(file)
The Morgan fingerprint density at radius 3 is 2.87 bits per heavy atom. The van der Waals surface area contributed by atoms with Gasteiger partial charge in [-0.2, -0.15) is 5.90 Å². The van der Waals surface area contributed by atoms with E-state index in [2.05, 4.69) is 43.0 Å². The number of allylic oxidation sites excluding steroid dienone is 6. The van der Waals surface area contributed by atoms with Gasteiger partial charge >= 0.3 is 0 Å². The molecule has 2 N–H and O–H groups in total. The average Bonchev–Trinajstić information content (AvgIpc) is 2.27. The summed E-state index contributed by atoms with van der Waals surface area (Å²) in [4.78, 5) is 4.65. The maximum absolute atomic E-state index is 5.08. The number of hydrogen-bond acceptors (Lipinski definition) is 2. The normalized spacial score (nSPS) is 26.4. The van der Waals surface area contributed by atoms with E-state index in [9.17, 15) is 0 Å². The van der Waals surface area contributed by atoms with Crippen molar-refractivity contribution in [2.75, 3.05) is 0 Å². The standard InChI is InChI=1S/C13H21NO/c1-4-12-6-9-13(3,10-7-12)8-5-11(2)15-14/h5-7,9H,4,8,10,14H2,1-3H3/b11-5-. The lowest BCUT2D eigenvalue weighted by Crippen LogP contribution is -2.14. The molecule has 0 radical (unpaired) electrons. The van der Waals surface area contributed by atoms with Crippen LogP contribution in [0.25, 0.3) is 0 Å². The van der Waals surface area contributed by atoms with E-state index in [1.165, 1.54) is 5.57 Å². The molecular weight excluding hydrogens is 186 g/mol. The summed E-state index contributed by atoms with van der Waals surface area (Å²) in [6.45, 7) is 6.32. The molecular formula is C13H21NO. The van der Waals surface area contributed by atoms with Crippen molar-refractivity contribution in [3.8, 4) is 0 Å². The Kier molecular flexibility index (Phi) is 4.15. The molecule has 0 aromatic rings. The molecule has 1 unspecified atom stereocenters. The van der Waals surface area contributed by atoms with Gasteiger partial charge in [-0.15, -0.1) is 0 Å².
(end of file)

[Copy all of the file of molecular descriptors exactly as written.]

The Morgan fingerprint density at radius 3 is 2.87 bits per heavy atom. The van der Waals surface area contributed by atoms with Gasteiger partial charge in [-0.2, -0.15) is 5.90 Å². The van der Waals surface area contributed by atoms with E-state index in [2.05, 4.69) is 43.0 Å². The number of allylic oxidation sites excluding steroid dienone is 6. The van der Waals surface area contributed by atoms with Gasteiger partial charge >= 0.3 is 0 Å². The molecule has 2 N–H and O–H groups in total. The average Bonchev–Trinajstić information content (AvgIpc) is 2.27. The summed E-state index contributed by atoms with van der Waals surface area (Å²) in [4.78, 5) is 4.65. The maximum absolute atomic E-state index is 5.08. The number of hydrogen-bond acceptors (Lipinski definition) is 2. The normalized spacial score (nSPS) is 26.4. The van der Waals surface area contributed by atoms with E-state index in [9.17, 15) is 0 Å². The van der Waals surface area contributed by atoms with Crippen molar-refractivity contribution in [2.75, 3.05) is 0 Å². The standard InChI is InChI=1S/C13H21NO/c1-4-12-6-9-13(3,10-7-12)8-5-11(2)15-14/h5-7,9H,4,8,10,14H2,1-3H3/b11-5-. The lowest BCUT2D eigenvalue weighted by Crippen LogP contribution is -2.14. The molecule has 0 radical (unpaired) electrons. The van der Waals surface area contributed by atoms with Crippen LogP contribution in [0.25, 0.3) is 0 Å². The van der Waals surface area contributed by atoms with E-state index in [1.165, 1.54) is 5.57 Å². The molecular weight excluding hydrogens is 186 g/mol. The summed E-state index contributed by atoms with van der Waals surface area (Å²) in [6.45, 7) is 6.32. The molecular formula is C13H21NO. The van der Waals surface area contributed by atoms with Crippen molar-refractivity contribution in [3.8, 4) is 0 Å². The Kier molecular flexibility index (Phi) is 4.15. The molecule has 0 aromatic rings. The molecule has 1 unspecified atom stereocenters. The van der Waals surface area contributed by atoms with Gasteiger partial charge in [-0.15, -0.1) is 0 Å².